Law Society voices support for Human Rights Act extension in government submission

The organisation backs the prohibition of discrimination against transgender, gender diverse and intersex people

Law Society voices support for Human Rights Act extension in government submission

The New Zealand Law Society | Te Kāhui Ture o Aotearoa has voiced support for the extension of the Human Rights Act to cover discrimination against transgender, gender diverse and intersex people in its submission to the New Zealand government’s discussion document on proposals against incitement of hatred and discrimination.

The organisation’s submission, which was drafted by its criminal law and human rights and privacy committees, is one of a “record-breaking” 15,000 submissions made following the government’s request for feedback on potential legislation.

The Law Society said that through the submission, it supported efforts to improve social cohesion but also emphasised the protection of the right to freedom of expression. Any limitation, it said, must be “demonstrably justified.”

“It is crucial that the legislation identifies very clearly what will, or will not, be prohibited behaviour,” the organisation wrote in the submission. “It must also be clear that it is not the ideas that are targeted by the legislation. It is the way they are publicly expressed, and the effect that may have on others.”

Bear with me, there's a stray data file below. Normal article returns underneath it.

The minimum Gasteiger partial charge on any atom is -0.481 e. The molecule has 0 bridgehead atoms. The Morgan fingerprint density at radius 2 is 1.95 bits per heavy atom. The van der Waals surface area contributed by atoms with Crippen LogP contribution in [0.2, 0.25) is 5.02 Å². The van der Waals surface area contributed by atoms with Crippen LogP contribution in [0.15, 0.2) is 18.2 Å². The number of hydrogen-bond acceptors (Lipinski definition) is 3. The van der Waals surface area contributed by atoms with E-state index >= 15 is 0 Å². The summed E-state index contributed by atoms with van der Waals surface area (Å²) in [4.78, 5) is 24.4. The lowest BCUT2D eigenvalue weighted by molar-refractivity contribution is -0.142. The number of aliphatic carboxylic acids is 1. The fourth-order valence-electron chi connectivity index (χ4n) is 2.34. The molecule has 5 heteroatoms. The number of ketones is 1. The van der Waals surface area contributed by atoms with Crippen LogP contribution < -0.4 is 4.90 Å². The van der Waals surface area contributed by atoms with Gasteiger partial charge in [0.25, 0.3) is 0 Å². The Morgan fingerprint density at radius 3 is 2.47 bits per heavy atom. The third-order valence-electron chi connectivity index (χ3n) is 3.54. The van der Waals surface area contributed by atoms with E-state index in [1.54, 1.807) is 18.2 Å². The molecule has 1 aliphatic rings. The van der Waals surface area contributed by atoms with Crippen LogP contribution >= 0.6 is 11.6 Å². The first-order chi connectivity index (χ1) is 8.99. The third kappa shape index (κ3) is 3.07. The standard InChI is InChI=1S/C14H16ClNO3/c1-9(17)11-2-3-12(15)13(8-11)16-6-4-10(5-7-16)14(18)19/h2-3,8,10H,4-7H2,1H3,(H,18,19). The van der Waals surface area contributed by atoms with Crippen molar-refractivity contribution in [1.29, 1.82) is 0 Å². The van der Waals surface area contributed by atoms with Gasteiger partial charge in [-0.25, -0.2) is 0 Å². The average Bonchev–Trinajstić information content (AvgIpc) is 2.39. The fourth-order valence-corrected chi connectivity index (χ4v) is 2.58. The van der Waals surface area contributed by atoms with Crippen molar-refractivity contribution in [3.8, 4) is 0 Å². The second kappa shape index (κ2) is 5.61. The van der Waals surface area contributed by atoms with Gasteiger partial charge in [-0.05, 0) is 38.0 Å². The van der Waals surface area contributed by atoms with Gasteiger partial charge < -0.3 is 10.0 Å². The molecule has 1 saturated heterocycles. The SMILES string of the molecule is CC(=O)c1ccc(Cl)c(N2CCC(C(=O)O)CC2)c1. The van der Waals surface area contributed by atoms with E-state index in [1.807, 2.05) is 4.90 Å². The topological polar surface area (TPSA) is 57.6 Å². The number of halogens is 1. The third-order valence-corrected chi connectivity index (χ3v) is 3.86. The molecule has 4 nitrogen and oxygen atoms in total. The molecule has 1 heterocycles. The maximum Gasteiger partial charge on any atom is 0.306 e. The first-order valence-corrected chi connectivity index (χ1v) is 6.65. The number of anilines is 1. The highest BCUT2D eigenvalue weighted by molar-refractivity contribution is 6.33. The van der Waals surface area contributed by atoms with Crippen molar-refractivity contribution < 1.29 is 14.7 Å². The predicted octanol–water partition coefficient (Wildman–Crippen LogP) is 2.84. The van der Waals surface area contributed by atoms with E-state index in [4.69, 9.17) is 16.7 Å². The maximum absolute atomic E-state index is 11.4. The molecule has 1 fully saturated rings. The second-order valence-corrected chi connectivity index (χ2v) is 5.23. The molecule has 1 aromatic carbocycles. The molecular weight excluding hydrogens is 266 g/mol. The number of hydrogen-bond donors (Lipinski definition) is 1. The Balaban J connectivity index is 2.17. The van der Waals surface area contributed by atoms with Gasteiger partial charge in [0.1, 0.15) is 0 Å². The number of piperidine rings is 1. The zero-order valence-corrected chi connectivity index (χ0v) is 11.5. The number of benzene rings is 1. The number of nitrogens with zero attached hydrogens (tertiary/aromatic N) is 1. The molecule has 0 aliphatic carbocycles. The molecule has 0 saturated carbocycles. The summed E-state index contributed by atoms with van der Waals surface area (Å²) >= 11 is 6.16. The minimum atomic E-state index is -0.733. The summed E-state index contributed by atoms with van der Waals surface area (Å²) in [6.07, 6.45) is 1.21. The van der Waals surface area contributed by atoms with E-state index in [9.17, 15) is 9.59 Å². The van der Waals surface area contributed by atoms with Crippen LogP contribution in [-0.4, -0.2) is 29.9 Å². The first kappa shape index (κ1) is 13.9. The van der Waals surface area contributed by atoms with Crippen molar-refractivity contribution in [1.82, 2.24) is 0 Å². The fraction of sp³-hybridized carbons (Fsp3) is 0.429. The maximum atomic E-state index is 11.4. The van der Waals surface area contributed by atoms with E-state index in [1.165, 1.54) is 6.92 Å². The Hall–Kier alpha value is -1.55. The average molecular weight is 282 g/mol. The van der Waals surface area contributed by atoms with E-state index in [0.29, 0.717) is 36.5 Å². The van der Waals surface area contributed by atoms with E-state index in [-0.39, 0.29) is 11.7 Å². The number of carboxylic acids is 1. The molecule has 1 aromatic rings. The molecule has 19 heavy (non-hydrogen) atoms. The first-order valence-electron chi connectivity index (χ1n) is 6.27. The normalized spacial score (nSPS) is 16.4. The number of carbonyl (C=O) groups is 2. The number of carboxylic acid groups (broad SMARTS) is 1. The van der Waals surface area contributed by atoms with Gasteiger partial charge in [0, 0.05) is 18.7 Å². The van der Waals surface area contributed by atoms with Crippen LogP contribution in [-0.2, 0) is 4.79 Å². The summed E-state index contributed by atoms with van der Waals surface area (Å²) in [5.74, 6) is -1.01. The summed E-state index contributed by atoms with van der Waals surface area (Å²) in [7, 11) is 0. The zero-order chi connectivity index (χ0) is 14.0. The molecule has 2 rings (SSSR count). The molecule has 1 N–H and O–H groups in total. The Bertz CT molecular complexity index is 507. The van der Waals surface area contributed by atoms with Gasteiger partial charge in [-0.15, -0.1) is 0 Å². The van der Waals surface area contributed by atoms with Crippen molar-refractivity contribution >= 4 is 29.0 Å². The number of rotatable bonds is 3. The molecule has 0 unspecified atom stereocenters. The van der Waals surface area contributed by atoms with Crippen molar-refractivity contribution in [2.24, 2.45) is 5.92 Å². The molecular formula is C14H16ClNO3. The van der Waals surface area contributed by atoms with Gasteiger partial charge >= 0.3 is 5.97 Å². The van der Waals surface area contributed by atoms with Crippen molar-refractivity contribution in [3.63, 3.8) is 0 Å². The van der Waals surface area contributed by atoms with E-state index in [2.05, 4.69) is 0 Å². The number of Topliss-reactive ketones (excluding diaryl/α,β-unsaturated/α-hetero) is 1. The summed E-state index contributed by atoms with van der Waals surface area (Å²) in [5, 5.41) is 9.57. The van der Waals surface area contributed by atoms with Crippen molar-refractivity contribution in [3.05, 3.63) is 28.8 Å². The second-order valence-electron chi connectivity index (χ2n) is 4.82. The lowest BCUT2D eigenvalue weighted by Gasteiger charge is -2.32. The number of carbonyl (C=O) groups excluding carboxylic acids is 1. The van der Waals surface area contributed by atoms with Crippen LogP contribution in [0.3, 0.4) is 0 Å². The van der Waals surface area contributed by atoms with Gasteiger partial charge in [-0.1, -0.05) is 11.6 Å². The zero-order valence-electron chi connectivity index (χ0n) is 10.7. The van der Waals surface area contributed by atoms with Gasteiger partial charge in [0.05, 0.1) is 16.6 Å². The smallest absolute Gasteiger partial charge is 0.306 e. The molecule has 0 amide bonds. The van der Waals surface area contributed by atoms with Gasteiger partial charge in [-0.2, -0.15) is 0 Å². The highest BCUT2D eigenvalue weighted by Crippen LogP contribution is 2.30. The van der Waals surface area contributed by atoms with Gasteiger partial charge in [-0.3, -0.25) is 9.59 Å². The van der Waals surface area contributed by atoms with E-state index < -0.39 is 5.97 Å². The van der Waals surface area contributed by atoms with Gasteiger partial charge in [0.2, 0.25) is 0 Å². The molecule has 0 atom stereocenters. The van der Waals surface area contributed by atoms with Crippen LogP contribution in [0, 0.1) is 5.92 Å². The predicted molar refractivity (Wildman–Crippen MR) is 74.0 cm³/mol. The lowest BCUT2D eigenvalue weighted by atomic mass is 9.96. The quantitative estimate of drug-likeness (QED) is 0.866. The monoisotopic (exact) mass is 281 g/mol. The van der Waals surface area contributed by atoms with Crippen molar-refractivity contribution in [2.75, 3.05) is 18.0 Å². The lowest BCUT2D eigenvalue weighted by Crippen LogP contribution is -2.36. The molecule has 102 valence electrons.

The Law Society noted that terms must be clearly defined in the legislation to distinguish what is serious discrimination.

“The new and amended provisions must be carefully drafted. Care must be taken to clearly define terms such as ‘hatred’ so that only expressions at the serious end of the spectrum are caught and to ensure effective enforcement and ‘discrimination’ so that discrimination which has no element of ill-will, and lawful discrimination permitted by other relevant laws, are not caught,” the organisation said.

The other key points made by the Law Society are outlined as follows:

  • The effect should be assessed on whether the expression incites hatred towards the group. It should not be assessed on whether the group to which the expression is made is offended
  • There must be an evidential basis for deciding to broaden the groups included in section 61 and 131. Some of the grounds may not justify a limitation on freedom of expression
  • The organisation prefers using the words ‘incite’ and ‘incitement,’ rather than ‘stir up’
  • The terms ‘maintain’ and ‘normalise’ should not be included as a part of the new offence. They may unintentionally lower the threshold and widen the range of behaviours which can be caught. For example, would failing to condemn expressions inciting hatred amount to ‘maintaining’ and ‘normalising’ and therefore require prosecution?

The Law Society also backed the retention of the requirement that the attorney general should consent to the prosecution of related offences.

If a bill is introduced, the organisation said that it expects to make submissions to the justice select committee.

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